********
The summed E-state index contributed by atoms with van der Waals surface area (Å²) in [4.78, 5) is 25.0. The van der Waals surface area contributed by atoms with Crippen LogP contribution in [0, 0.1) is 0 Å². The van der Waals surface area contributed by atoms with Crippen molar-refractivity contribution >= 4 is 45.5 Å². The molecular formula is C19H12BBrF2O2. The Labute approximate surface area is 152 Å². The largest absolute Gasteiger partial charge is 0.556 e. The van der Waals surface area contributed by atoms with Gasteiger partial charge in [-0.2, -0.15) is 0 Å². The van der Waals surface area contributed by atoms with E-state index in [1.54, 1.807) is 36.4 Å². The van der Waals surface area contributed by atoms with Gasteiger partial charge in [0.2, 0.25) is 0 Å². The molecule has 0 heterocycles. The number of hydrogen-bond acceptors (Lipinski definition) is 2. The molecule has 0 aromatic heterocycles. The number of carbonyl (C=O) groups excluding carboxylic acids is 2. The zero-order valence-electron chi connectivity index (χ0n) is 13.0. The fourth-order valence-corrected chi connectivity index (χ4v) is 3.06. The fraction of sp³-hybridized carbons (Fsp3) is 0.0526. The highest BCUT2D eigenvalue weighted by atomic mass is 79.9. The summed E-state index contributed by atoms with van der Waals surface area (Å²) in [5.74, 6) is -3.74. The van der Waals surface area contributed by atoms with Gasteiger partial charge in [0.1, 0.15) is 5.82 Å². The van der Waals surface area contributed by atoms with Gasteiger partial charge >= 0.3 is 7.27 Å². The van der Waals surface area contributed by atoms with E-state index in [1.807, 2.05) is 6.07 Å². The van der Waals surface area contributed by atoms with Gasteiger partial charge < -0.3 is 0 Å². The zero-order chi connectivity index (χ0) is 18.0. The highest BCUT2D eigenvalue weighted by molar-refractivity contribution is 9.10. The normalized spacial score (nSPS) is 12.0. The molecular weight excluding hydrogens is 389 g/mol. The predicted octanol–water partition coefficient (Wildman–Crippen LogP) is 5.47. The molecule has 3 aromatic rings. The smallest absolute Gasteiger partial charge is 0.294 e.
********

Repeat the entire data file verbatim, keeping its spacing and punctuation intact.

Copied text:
The summed E-state index contributed by atoms with van der Waals surface area (Å²) in [4.78, 5) is 25.0. The van der Waals surface area contributed by atoms with Crippen LogP contribution in [0, 0.1) is 0 Å². The van der Waals surface area contributed by atoms with Crippen molar-refractivity contribution >= 4 is 45.5 Å². The molecular formula is C19H12BBrF2O2. The Labute approximate surface area is 152 Å². The largest absolute Gasteiger partial charge is 0.556 e. The van der Waals surface area contributed by atoms with Gasteiger partial charge in [-0.2, -0.15) is 0 Å². The van der Waals surface area contributed by atoms with E-state index in [1.54, 1.807) is 36.4 Å². The van der Waals surface area contributed by atoms with Gasteiger partial charge in [0.2, 0.25) is 0 Å². The molecule has 0 heterocycles. The number of hydrogen-bond acceptors (Lipinski definition) is 2. The molecule has 0 aromatic heterocycles. The number of carbonyl (C=O) groups excluding carboxylic acids is 2. The zero-order valence-electron chi connectivity index (χ0n) is 13.0. The fourth-order valence-corrected chi connectivity index (χ4v) is 3.06. The fraction of sp³-hybridized carbons (Fsp3) is 0.0526. The highest BCUT2D eigenvalue weighted by atomic mass is 79.9. The summed E-state index contributed by atoms with van der Waals surface area (Å²) in [5.74, 6) is -3.74. The van der Waals surface area contributed by atoms with Gasteiger partial charge in [0.1, 0.15) is 5.82 Å². The van der Waals surface area contributed by atoms with Gasteiger partial charge >= 0.3 is 7.27 Å². The van der Waals surface area contributed by atoms with E-state index in [1.807, 2.05) is 6.07 Å². The van der Waals surface area contributed by atoms with Gasteiger partial charge < -0.3 is 0 Å². The zero-order chi connectivity index (χ0) is 18.0. The highest BCUT2D eigenvalue weighted by molar-refractivity contribution is 9.10. The normalized spacial score (nSPS) is 12.0. The molecular weight excluding hydrogens is 389 g/mol. The predicted octanol–water partition coefficient (Wildman–Crippen LogP) is 5.47. The molecule has 3 aromatic rings. The smallest absolute Gasteiger partial charge is 0.294 e.